IDEAS home Printed from https://ideas.repec.org/
MyIDEAS: Login to save this paper or follow this series

The effects of attendance on academic performance: panel data evidence for Introductory Microeconomics

  • Luca Stanca

    (Economics Department - University of Milan Bicocca)

This paper presents new evidence on the effects of attendance on academic performance. We exploit a large panel data set for Introductory Microeconomics students to explicitly take into account the effect of unobservable factors correlated with attendance, such as ability, effort and motivation. We find that neither proxy variables nor instrumental variables provide a viable solution to the omitted variable bias. Panel estimators indicate that attendance has a positive and significant impact on performance. Lecture and classes have a similar effect on performance individually, although their impact cannot be identified separately. Overall, the results indicate that, after controlling for unobservable student characteristics, teaching has an important independent effect on learning.

If you experience problems downloading a file, check if you have the proper application to view it first. In case of further problems read the IDEAS help page. Note that these files are not on the IDEAS site. Please be patient as the files may be large.

File URL: http://econwpa.repec.org/eps/hew/papers/0411/0411003.pdf
Download Restriction: no

Paper provided by EconWPA in its series HEW with number 0411003.

as
in new window

Length: 29 pages
Date of creation: 10 Nov 2004
Date of revision:
Handle: RePEc:wpa:wuwphe:0411003
Note: Type of Document - pdf; pages: 29
Contact details of provider: Web page: http://econwpa.repec.org

References listed on IDEAS
Please report citation or reference errors to , or , if you are the registered author of the cited work, log in to your RePEc Author Service profile, click on "citations" and make appropriate adjustments.:

as in new window
  1. Massimiliano Bratti & Stefano Staffolani, 2002. "Student time allocation and educational production functions," HEW 0207001, EconWPA.
  2. Edward P. Lazear, 1999. "Educational Production," NBER Working Papers 7349, National Bureau of Economic Research, Inc.
  3. Peter Dolton & Oscar Marcenaro & Lucia Navarro, 2001. "The effective use of student time: A stochastic frontier production function case study," CEE Discussion Papers 0010, Centre for the Economics of Education, LSE.
  4. Pritchett, Lant & Filmer, Deon, 1999. "What education production functions really show: a positive theory of education expenditures," Economics of Education Review, Elsevier, vol. 18(2), pages 223-239, April.
  5. Durden, Garey C & Ellis, Larry V, 1995. "The Effects of Attendance on Student Learning in Principles of Economics," American Economic Review, American Economic Association, vol. 85(2), pages 343-46, May.
  6. Petra E. Todd & Kenneth I. Wolpin, 2003. "On The Specification and Estimation of The Production Function for Cognitive Achievement," Economic Journal, Royal Economic Society, vol. 113(485), pages F3-F33, February.
  7. Siegfried, John J & Fels, Rendigs, 1979. "Research on Teaching College Economics: A Survey," Journal of Economic Literature, American Economic Association, vol. 17(3), pages 923-69, September.
  8. Stephen Devadoss & John Foltz, 1996. "Evaluation of Factors Influencing Student Class Attendance and Performance," American Journal of Agricultural Economics, Agricultural and Applied Economics Association, vol. 78(3), pages 499-507.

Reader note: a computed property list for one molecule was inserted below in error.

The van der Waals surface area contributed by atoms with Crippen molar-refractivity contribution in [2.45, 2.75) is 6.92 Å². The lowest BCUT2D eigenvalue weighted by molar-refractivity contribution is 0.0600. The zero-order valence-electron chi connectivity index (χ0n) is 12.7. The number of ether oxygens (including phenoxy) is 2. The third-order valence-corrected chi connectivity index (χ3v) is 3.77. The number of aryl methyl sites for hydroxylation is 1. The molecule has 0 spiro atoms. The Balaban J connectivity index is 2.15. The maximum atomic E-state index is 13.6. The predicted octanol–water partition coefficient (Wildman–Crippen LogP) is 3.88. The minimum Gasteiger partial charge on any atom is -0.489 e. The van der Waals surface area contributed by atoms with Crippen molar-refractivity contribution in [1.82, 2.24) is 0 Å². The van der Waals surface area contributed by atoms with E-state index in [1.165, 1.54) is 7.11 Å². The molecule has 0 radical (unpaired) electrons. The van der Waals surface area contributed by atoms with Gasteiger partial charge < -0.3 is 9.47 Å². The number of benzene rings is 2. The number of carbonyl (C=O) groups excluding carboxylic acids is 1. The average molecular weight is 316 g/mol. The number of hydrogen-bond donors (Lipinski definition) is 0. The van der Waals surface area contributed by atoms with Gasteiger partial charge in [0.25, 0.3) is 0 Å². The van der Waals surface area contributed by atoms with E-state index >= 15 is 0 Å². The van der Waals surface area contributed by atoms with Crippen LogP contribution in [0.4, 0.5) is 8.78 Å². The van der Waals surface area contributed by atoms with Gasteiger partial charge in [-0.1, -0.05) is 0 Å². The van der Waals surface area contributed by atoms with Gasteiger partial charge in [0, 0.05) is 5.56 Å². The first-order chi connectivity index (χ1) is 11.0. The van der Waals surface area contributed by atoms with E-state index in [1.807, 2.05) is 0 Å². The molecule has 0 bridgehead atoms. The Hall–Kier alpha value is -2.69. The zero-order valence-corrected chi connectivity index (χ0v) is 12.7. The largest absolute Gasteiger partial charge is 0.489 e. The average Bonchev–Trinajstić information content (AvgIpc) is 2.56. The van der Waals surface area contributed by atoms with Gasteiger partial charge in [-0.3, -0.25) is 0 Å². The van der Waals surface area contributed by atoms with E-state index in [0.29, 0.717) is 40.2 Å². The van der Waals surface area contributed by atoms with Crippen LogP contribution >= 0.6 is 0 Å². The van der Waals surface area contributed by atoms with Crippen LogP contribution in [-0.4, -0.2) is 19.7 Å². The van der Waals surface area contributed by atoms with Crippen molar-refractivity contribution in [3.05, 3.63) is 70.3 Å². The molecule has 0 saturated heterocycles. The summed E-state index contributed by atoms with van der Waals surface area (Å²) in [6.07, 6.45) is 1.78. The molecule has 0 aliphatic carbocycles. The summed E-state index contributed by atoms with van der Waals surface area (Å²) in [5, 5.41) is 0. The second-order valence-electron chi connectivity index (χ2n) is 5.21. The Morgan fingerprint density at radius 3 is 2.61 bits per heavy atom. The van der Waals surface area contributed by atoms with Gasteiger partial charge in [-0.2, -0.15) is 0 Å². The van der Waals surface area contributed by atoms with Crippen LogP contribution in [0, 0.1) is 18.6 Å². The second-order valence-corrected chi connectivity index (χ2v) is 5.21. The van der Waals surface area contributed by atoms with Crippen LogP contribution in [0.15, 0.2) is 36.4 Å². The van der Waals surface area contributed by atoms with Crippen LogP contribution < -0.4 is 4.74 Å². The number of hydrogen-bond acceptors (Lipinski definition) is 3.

9. Daniel R. Marburger, 2001. "Absenteeism and Undergraduate Exam Performance," The Journal of Economic Education, Taylor & Francis Journals, vol. 32(2), pages 99-109, January.
  10. Dennis Coates, 2003. "Education production functions using instructional time as an input," Education Economics, Taylor & Francis Journals, vol. 11(3), pages 273-292.
  11. Ann Kirby & Brendan McElroy, 2003. "The Effect of Attendance on Grade for First Year Economics Students in University College Cork," The Economic and Social Review, Economic and Social Studies, vol. 34(3), pages 311–326.
Full references (including those not matched with items on IDEAS)

This item is not listed on Wikipedia, on a reading list or among the top items on IDEAS.

When requesting a correction, please mention this item's handle: RePEc:wpa:wuwphe:0411003. See general information about how to correct material in RePEc.

For technical questions regarding this item, or to correct its authors, title, abstract, bibliographic or download information, contact: (EconWPA)

If you have authored this item and are not yet registered with RePEc, we encourage you to do it here. This allows to link your profile to this item. It also allows you to accept potential citations to this item that we are uncertain about.

If references are entirely missing, you can add them using this form.

If the full references list an item that is present in RePEc, but the system did not link to it, you can help with this form.

If you know of missing items citing this one, you can help us creating those links by adding the relevant references in the same way as above, for each refering item. If you are a registered author of this item, you may also want to check the "citations" tab in your profile, as there may be some citations waiting for confirmation.

Please note that corrections may take a couple of weeks to filter through the various RePEc services.

This information is provided to you by IDEAS at the Research Division of the Federal Reserve Bank of St. Louis using RePEc data.